Nitrous Oxides Fuel Blend (NOFB) propellants are re-emerging and may be a candidate for the next generation propulsion system for Telecoms applications. In Europe there is little Experience in NOFB as alternative for hydrazine. The objective of the work is to obtain experience in propellant composition, handling, operating and integration of NOFB propulsion technology.
To reach the level of experience the following topics are addressed:
- propellant formulation and selection;
- propellant characteristics, compatibility and handling;
- propellant experimental performance data;
- system impact.
Within the activity, based on a solid set of requirements and a trade-off on various performance criteria, ethanol was chosen as fuel for the European NOFB. Miscibility and vapor pressure characteristics were determined and it was found that the miscibility of nitrous oxide and ethanol is limited to a maximum of 60% of the optimal (stoichiometric) value, resulting in a fuel rich propellant.
With this propellant, engine level tests were performed to investigate the basic combustion parameters such as flow properties, combustion stability and performance.
The obtained data on composition, miscibility, compatibility and performance was used to investigate the impact of changing the current state of the art satellite propulsion systems for a NOFB propulsion system.
Successful firing of a thruster with the selected NOFB as propellant at Airborne Engineering Ltd. facilities. (Credits to AEL Ltd.)
Safety is the main challenge within this project. Mixing of an oxidiser and fuel within its flammability limits is per definition hazardous. Developing a NOFB blend with excellent performance characteristics and manageable handling and safety characteristics is key to the success of this project.
The potential hazards of the NOFB mixture limits the engine testing to a test setup in which the NOFB will be mixed just before injection into the test engine. This, together with suitable safety measures such as flame arrestors, prevents a catastrophic event in case of a flash back.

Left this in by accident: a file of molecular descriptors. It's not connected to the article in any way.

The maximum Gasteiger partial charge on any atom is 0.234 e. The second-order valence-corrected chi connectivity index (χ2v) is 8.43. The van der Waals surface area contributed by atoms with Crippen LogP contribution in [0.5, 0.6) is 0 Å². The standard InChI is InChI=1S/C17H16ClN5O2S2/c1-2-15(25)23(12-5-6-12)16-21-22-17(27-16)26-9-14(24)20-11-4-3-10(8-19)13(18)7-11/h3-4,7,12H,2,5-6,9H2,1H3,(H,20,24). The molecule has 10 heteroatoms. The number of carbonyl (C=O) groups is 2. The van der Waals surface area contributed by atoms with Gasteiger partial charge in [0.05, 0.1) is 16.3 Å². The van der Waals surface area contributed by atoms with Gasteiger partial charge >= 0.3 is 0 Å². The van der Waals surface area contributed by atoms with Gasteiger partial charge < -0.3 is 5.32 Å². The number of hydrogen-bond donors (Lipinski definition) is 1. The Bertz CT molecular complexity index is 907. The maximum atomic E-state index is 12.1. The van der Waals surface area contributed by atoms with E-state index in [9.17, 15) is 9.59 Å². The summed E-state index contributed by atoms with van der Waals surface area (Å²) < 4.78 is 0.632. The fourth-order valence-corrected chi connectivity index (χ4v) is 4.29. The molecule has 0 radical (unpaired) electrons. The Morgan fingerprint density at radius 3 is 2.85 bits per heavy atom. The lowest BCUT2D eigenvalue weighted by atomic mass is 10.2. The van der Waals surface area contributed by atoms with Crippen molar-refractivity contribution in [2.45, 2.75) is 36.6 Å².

NOFB propellant, if proven that the potential hazards with this propellant are manageable, offers the potential of bi-propellant performance with mono propellant system complexity. Nitrous oxide and the potential fuels that makes NOFB are all considered ‘green’ and the chance that the use of these components will be restricted by REACH legislation is negligible.
NOFB is in potential an excellent low cost and durable replacement for hydrazine and may strengthen the competiveness of European SatCom industry.
The beneficial features of NOFB that makes this propellant attractive for space propulsion systems are:
- Nitrous oxide and the potential fuels that make NOFB are all considered ‘green’ and the chance that the use of these components will be restricted by REACH legislation is negligible.
- The price of Nitrous oxide and the potential fuels that makes NOFB is low compared to the current storable propellants
- NOFB is self-pressurizing, no pressurization gas or pumping system is required
- The Isp out-performs that of hydrazine and approaches that of the current storable bi-propellant engines
A NOFB propellant will be defined, this propellant includes:
- Nitrous oxide
- Ethanol as a fuel
The work in the project plan is organised in four technical tasks being:
Task 1: Propellant definition
- Task 2: Engine testing
- Task 3: Propellant handling study
- Task 4: Sub-system Impact Assessment
The project deliverable reports are the following:
- Propellant Selection Study
- NOFB Propellant Formulation and preparation report
- Propellant handling report
- Engine test report
- Sub-system impact report
- Final report
In 2018 the activity was finalized by means of the delivery of the final report.
The kick-off of the project was on the 13th of November 2015. The selection was performed in 2016 as well the propellant handling study. In 2017 the engine firing test were performed and the concluding system impact study was executed.